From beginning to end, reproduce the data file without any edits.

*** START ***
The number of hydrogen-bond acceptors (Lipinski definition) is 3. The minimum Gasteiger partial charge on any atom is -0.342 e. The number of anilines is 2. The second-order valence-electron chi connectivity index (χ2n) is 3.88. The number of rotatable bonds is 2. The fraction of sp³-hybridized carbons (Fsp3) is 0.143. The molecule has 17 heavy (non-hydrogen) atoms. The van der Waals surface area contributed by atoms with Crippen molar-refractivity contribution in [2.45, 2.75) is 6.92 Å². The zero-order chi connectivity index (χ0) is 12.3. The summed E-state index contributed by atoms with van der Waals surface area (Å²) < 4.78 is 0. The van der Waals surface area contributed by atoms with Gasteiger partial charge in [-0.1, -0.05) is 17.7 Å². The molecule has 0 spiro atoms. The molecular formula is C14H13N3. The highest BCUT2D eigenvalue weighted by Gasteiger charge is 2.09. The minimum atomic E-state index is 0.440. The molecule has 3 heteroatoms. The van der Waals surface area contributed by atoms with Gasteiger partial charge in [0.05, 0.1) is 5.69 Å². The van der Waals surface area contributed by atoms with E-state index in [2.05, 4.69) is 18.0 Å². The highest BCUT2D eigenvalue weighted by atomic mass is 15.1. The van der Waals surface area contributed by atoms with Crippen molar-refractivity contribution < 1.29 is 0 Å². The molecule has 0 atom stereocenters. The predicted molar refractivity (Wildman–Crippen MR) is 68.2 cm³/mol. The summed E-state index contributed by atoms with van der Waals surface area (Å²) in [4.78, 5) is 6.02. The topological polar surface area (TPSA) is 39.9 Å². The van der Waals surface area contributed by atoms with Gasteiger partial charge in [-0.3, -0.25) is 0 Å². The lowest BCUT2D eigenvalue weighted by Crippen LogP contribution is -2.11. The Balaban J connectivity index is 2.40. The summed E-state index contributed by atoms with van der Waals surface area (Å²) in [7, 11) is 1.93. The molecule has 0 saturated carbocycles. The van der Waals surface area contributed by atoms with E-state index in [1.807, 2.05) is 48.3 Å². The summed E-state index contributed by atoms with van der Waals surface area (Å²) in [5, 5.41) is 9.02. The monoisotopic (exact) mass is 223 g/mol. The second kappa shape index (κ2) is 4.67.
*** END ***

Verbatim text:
The number of hydrogen-bond acceptors (Lipinski definition) is 3. The minimum Gasteiger partial charge on any atom is -0.342 e. The number of anilines is 2. The second-order valence-electron chi connectivity index (χ2n) is 3.88. The number of rotatable bonds is 2. The fraction of sp³-hybridized carbons (Fsp3) is 0.143. The molecule has 17 heavy (non-hydrogen) atoms. The van der Waals surface area contributed by atoms with Crippen molar-refractivity contribution in [2.45, 2.75) is 6.92 Å². The zero-order chi connectivity index (χ0) is 12.3. The summed E-state index contributed by atoms with van der Waals surface area (Å²) < 4.78 is 0. The van der Waals surface area contributed by atoms with Gasteiger partial charge in [-0.1, -0.05) is 17.7 Å². The molecule has 0 spiro atoms. The molecular formula is C14H13N3. The highest BCUT2D eigenvalue weighted by Gasteiger charge is 2.09. The minimum atomic E-state index is 0.440. The molecule has 3 heteroatoms. The van der Waals surface area contributed by atoms with Gasteiger partial charge in [0.05, 0.1) is 5.69 Å². The van der Waals surface area contributed by atoms with E-state index in [2.05, 4.69) is 18.0 Å². The highest BCUT2D eigenvalue weighted by atomic mass is 15.1. The van der Waals surface area contributed by atoms with Crippen molar-refractivity contribution < 1.29 is 0 Å². The molecule has 0 atom stereocenters. The predicted molar refractivity (Wildman–Crippen MR) is 68.2 cm³/mol. The summed E-state index contributed by atoms with van der Waals surface area (Å²) in [4.78, 5) is 6.02. The topological polar surface area (TPSA) is 39.9 Å². The van der Waals surface area contributed by atoms with Gasteiger partial charge in [-0.3, -0.25) is 0 Å². The lowest BCUT2D eigenvalue weighted by Crippen LogP contribution is -2.11. The Balaban J connectivity index is 2.40. The summed E-state index contributed by atoms with van der Waals surface area (Å²) in [7, 11) is 1.93. The molecule has 0 saturated carbocycles. The van der Waals surface area contributed by atoms with E-state index in [1.807, 2.05) is 48.3 Å². The summed E-state index contributed by atoms with van der Waals surface area (Å²) in [5, 5.41) is 9.02. The monoisotopic (exact) mass is 223 g/mol. The second kappa shape index (κ2) is 4.67.